The 60th anniversary of India's independence is being marked by a raft of books, features and television programmes by the British media that are invariably framed against the ideology of the British Empire and orientalism.
The mists and myths of the British Empire continue to provide the backdrop of most such endeavours. In fact, anyone whose grandmother was born in India or had a grandfather who worked in colonial India has come out with diaries and reflections of the days of yore.
Robert Beaumont, the son of Christopher Beaumont, has surfaced from a quiet village in Yorkshire with a collection of his father's archives. His father was the secretary to Sir Cyril Radcliffe, who was chairman of the India-Pakistan Boundary Commission.
In one of his diaries, Christopher writes: "The viceroy, Mountbatten, must take the blame - though not the sole blame - for the massacres in the Punjab in which between 500,000 to a million men, women and children perished. The handover of power was done too quickly."
Pamela Mountbatten, the younger daughter of Louis and Edwina Mountbatten, recently published a book "India Remembered" with her daughter India Hicks as the co-author. Pamela narrated her recollections of India, mainly of Nehru, during an interview with the BBC Sunday.
She said: "Yes, Nehru and my mother were in a deep emotional love, but what nobody wants to understand is that it was only just that - it was not so much physical. He was a very charming man. My father was fine with it. He was anyway inured to my mother's affairs."
In the Indian summer, apart from Pamela's book, other books that are up in the charts are "Gandhi: the Man, His People and the Empire" by Rajmohan Gandhi, and "The Great Partition: the Making of India and Pakistan" by Yasmin Khan.
Almost every British newspaper, including regional dailies, has published several lengthy features on India's independence. These include dispatches from their foreign correspondents based in New Delhi or Mumbai, most of them focussing on the rise of India's economy and how the country has changed over the years.
The BBC is marking what it calls 'The 60th Anniversary of Partition' with an 'India and Pakistan Season'. Channel 4 recently telecast a series titled 'Empire's Children', in which prominent British individuals who were born in India or other parts of the British Empire revisited their places, narrated their memories and met old friends.
Much of the rare footage used for the 'Empire's Children' and 'Lost World of the Raj' (BBC2) comes from the private collections preserved in the Bristol-based British Empire and Commonwealth Museum.
In a feature on BBC Radio 4, veteran journalist Mark Tully said: "The biggest problem for India is that the rapid economic growth has only led to stunning changes in the lifestyle of the rich and the middle classes. There is still widespread poverty in the cities as well as the countryside."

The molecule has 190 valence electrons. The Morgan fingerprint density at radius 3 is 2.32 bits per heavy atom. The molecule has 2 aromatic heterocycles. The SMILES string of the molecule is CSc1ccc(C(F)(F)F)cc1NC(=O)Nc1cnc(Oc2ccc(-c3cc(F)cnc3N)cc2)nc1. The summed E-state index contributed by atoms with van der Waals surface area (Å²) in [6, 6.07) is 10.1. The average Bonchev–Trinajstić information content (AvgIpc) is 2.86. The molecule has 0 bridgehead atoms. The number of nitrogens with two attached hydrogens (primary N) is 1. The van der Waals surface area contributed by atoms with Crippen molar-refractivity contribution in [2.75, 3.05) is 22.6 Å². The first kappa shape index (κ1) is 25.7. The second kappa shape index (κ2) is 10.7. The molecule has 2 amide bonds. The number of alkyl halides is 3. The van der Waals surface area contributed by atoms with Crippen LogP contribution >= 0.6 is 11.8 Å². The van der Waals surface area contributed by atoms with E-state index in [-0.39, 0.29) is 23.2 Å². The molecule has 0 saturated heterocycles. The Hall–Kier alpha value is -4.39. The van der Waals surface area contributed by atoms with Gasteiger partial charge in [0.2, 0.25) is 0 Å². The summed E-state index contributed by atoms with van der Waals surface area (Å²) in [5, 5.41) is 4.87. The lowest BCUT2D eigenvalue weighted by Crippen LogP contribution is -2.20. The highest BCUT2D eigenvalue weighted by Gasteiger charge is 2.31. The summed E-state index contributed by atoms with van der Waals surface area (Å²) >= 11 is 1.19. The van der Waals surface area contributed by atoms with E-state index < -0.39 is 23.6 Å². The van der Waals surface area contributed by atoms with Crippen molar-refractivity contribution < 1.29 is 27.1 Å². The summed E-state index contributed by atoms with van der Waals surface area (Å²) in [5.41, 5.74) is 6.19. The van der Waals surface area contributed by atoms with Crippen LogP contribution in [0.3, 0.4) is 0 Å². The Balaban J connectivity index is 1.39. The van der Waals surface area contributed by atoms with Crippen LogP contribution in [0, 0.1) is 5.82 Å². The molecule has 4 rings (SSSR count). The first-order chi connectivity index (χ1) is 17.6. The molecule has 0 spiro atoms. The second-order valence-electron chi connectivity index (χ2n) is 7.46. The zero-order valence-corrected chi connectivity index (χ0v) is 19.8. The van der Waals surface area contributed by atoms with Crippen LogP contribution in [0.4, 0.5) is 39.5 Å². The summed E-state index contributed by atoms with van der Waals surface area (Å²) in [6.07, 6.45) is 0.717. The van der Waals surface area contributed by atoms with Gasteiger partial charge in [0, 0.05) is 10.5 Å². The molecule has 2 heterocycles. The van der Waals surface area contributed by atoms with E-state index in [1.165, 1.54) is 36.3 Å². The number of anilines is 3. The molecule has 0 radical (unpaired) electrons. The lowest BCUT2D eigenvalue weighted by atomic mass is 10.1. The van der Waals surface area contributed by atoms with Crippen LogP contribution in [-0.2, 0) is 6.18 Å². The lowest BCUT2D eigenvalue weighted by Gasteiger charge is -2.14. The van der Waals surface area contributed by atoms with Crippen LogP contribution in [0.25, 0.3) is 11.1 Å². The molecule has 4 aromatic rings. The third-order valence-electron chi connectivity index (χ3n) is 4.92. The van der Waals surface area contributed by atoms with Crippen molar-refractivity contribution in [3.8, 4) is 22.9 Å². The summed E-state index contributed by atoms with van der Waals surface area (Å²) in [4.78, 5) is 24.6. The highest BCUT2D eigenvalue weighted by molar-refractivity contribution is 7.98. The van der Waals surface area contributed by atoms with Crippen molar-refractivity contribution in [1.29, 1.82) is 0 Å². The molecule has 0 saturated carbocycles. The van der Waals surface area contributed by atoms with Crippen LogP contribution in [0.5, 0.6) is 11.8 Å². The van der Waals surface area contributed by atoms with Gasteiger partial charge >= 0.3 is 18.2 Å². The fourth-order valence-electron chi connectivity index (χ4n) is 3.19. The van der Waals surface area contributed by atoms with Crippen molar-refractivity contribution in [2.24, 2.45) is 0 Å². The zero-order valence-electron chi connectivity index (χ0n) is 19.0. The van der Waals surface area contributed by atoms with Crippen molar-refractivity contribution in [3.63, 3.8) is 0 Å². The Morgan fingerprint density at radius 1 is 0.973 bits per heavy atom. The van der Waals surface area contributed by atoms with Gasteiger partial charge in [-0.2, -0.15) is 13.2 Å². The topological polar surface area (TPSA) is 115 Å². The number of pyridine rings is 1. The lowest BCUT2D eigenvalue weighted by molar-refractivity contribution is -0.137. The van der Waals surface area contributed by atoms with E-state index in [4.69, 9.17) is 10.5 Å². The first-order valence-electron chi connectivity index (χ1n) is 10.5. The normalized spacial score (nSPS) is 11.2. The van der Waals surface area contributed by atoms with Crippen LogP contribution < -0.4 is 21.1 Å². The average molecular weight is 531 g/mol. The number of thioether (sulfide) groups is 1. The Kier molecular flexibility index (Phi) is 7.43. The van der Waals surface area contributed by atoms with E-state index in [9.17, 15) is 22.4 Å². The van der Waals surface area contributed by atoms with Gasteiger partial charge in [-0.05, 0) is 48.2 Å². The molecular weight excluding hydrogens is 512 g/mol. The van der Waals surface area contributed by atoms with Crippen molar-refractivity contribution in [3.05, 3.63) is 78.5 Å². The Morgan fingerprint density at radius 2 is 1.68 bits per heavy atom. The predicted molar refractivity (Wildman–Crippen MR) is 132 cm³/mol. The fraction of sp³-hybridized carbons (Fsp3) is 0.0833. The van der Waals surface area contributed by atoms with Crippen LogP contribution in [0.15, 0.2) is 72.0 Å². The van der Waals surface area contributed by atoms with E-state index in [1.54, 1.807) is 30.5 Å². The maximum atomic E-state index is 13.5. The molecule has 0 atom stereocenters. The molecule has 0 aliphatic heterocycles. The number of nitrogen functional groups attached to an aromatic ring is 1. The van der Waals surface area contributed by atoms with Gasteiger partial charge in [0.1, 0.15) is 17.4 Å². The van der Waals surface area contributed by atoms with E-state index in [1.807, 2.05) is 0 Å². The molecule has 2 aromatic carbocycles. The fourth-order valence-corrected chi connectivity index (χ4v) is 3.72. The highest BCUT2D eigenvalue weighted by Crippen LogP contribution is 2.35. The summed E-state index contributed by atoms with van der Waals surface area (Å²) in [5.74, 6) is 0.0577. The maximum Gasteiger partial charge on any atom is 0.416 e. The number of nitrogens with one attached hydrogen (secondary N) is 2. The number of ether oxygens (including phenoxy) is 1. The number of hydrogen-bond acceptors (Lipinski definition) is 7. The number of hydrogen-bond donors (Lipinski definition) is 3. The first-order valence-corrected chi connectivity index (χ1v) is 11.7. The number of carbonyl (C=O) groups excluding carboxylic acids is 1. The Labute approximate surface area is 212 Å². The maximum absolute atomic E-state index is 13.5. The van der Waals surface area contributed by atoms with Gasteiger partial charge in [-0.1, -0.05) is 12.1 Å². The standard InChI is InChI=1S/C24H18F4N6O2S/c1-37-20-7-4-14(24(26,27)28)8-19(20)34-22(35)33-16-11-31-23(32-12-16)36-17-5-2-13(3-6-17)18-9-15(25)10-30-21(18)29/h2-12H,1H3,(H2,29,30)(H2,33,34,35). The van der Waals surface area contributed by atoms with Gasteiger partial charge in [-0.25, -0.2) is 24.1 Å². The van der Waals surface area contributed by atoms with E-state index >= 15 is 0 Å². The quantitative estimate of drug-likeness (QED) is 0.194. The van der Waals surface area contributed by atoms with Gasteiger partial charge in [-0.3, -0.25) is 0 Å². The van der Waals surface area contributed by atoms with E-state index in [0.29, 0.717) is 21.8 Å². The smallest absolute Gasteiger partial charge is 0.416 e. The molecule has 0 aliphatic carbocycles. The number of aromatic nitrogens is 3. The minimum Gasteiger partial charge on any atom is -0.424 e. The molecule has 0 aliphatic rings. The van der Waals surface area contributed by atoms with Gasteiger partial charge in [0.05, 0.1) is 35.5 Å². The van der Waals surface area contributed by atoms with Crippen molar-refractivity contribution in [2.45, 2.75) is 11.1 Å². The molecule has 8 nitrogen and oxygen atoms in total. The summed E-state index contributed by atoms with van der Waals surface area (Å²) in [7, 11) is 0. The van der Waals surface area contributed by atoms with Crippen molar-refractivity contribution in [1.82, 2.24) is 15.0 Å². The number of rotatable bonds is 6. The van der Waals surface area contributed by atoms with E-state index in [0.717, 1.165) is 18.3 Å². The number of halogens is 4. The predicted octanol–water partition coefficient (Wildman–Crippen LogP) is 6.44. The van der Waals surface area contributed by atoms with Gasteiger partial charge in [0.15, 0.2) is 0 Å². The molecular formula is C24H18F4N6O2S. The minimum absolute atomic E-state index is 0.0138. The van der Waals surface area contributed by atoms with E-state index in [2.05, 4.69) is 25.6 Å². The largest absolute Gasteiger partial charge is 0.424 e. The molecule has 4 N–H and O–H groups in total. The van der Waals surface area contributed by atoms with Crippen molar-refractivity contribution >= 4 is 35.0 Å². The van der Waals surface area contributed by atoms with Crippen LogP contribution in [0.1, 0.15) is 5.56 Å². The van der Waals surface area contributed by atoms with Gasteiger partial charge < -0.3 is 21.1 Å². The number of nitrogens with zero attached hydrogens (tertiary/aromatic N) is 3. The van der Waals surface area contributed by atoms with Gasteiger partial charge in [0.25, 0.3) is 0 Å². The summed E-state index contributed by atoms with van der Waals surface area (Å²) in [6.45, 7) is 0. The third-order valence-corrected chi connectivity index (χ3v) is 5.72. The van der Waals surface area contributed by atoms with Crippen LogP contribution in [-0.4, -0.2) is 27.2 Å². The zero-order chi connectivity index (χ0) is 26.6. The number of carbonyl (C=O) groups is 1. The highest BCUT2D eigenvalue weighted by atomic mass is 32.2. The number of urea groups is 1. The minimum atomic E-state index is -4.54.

But not every media exertion has been informed or attuned to the historical and contemporary realities of India and Pakistan. Many viewers of Sky News were left uneasy as its anchor Sunday tried to get India's high commissioner, Kamalesh Sharma, to speak on Pakistan while he steadfastly refused to speak on historical or recent developments in the neighbouring country.
Many winced as the anchor, who was clearly ill informed about the subject, patronisingly asked Sharma about the partition: "I read last night that millions of people killed each other during partition. Where did that hatred come from?"
Similarly, a feature produced by BBC 2 with the well-known British Asian actor Sanjeev Bhaskar left many Indian viewers here perplexed. The feature was titled 'India With Sanjeev Bhaskar' and involved Bhaskar travelling around India, trying to interpret its realities to a British audience.
Bristol-based writer Maithreyi Nandakumar wrote in AIM magazine: "The 60 minutes devoted to the grandly titled 'India with Sanjeev Bhaskar' left me feeling bored, vaguely irritated and definitely not as engaged as I'm normally likely to be - sucker as I am for any documentary about the country.
"Hounslow-born and bred Sanjeev was never entirely sure how to conduct himself through this film. Not to labour a point too far but Sanjeev was completely lost when it came to interpreting Kathakali.
"Sanjeev Bhaskar and Meera Syal have made it into the upper echelons of British entertainment through sheer dint of their hard work and persistence. Surely, the time has come for discerning programme makers to move beyond treating them as the spokespersons of an entire sub-continent that they are clearly not?
"The burden he bore was tangible. Sanjeev made it clear time and time again that he was above all a bloke from Southall," Nandakumar added.